Perspectives on Prison from the students at Portland Youth Builders
Megan Vosk hosts this evening’s Prison Pipeline. It presents three short pieces produced by students in the media program at Portland Youth Builders. All three pieces provide interesting perspectives on prison life. The first piece talks about how the media portrays the prison lifestyle as glamorous. The students analyze a song, a movie and a news clip, and find that in general the media perceives prison as a macho place. The second piece compares the difference between prison myths and reality. It features two interviews, one with someone who has never been to prison but has ideas of what it may be like, and one with someone who has just gotten out of prison after serving eighteen months, who is able to share what it really is like to be locked down.
Oregon senator Ron Wyden is one of three lawmakers that introduced a bill today to protect the free and open internet while still enforcing copyright violations. The bill, known as the Online Protection and Enforcement of Digital Trade, or OPEN Act, provides an alternative to the controversial PROTECT Act currently under consideration in the Senate, and the SOPA, or Stop Online Piracy Act, in the house.
Those two Acts have been criticized for their plan to completely change the architecture of the internet in addition to imposing a censorship regime on all internet content.
KBOO’s Jenka Soderberg spoke with Parker Higgins of the Electronic Frontier Foundation about this new bill.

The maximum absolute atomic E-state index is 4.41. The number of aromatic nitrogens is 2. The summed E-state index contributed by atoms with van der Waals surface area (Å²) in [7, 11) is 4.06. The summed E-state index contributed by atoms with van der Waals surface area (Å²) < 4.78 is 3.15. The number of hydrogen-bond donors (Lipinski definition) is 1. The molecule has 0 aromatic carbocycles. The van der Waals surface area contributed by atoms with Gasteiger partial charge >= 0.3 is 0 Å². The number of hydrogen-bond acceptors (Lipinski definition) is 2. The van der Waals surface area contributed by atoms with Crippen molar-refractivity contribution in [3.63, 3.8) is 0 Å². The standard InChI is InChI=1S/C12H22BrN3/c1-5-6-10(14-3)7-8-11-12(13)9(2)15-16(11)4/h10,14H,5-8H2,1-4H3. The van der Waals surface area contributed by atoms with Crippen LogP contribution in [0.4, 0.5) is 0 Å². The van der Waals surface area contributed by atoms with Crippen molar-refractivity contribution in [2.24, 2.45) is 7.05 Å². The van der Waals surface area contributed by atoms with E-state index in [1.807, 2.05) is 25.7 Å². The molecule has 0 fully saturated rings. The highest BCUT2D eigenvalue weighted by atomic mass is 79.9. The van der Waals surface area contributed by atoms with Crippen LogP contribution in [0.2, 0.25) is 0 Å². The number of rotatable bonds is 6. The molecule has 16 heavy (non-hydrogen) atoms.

Kevin Card joins Abe and Joe to talk about the crisis facing the U.S. Postal Service.
Kevin Card, president of the Oregon State Association of Letter Carriers, joins Abe and Joe to discuss the crisis facing the U.S. Postal Service. Also, Joe fills us in on the history of labor in the United States and the state of organized labor today.
Ten Years That Shook the City: San Francisco 1968-78 is A collection of first-person and historical essays spans the people’s history of San Francisco in the tumultuous decade from 1968, the year of the San Francisco State College strike, to 1978 and the twin traumas of the Jonestown massacre and the assassinations of Mayor George Moscone and Supervisor Harvey Milk. This volume provides a broad look at the diverse ways those ten years shaped the world we live in today. From community gardening to environmental justice, gay rights and other identity-based social movements, anti-gentrification efforts, neighborhood arts programs and more, many of the initiatives whose origins are described here have taken root and spread far beyond San Francisco.